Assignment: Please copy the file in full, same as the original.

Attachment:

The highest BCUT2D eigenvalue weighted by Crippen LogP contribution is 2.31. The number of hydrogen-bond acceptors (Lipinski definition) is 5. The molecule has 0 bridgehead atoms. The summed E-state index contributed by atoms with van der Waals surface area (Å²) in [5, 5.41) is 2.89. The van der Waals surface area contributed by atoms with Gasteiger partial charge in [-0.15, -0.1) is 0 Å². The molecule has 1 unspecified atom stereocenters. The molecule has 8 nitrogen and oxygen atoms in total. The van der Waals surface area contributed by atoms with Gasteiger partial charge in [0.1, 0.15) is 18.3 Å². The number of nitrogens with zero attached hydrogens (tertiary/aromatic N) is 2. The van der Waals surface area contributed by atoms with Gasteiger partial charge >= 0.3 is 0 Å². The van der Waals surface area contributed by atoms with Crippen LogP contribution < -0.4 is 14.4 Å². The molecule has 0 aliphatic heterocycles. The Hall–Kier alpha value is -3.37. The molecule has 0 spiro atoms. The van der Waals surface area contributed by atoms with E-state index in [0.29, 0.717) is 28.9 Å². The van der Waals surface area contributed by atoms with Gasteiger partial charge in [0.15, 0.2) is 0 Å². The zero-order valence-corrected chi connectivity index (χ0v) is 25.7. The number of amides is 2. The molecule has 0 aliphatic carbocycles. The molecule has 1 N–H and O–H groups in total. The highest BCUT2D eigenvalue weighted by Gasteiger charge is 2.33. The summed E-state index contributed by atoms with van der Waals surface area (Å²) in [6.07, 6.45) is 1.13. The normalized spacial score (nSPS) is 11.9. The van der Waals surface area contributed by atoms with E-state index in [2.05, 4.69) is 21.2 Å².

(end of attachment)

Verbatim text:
The highest BCUT2D eigenvalue weighted by Crippen LogP contribution is 2.31. The number of hydrogen-bond acceptors (Lipinski definition) is 5. The molecule has 0 bridgehead atoms. The summed E-state index contributed by atoms with van der Waals surface area (Å²) in [5, 5.41) is 2.89. The van der Waals surface area contributed by atoms with Gasteiger partial charge in [-0.15, -0.1) is 0 Å². The molecule has 1 unspecified atom stereocenters. The molecule has 8 nitrogen and oxygen atoms in total. The van der Waals surface area contributed by atoms with Gasteiger partial charge in [0.1, 0.15) is 18.3 Å². The number of nitrogens with zero attached hydrogens (tertiary/aromatic N) is 2. The van der Waals surface area contributed by atoms with Gasteiger partial charge >= 0.3 is 0 Å². The van der Waals surface area contributed by atoms with Crippen LogP contribution < -0.4 is 14.4 Å². The molecule has 0 aliphatic heterocycles. The Hall–Kier alpha value is -3.37. The molecule has 0 spiro atoms. The van der Waals surface area contributed by atoms with E-state index in [0.29, 0.717) is 28.9 Å². The van der Waals surface area contributed by atoms with Gasteiger partial charge in [0.15, 0.2) is 0 Å². The zero-order valence-corrected chi connectivity index (χ0v) is 25.7. The number of amides is 2. The molecule has 0 aliphatic carbocycles. The molecule has 1 N–H and O–H groups in total. The highest BCUT2D eigenvalue weighted by Gasteiger charge is 2.33. The summed E-state index contributed by atoms with van der Waals surface area (Å²) in [6.07, 6.45) is 1.13. The normalized spacial score (nSPS) is 11.9. The van der Waals surface area contributed by atoms with E-state index in [2.05, 4.69) is 21.2 Å².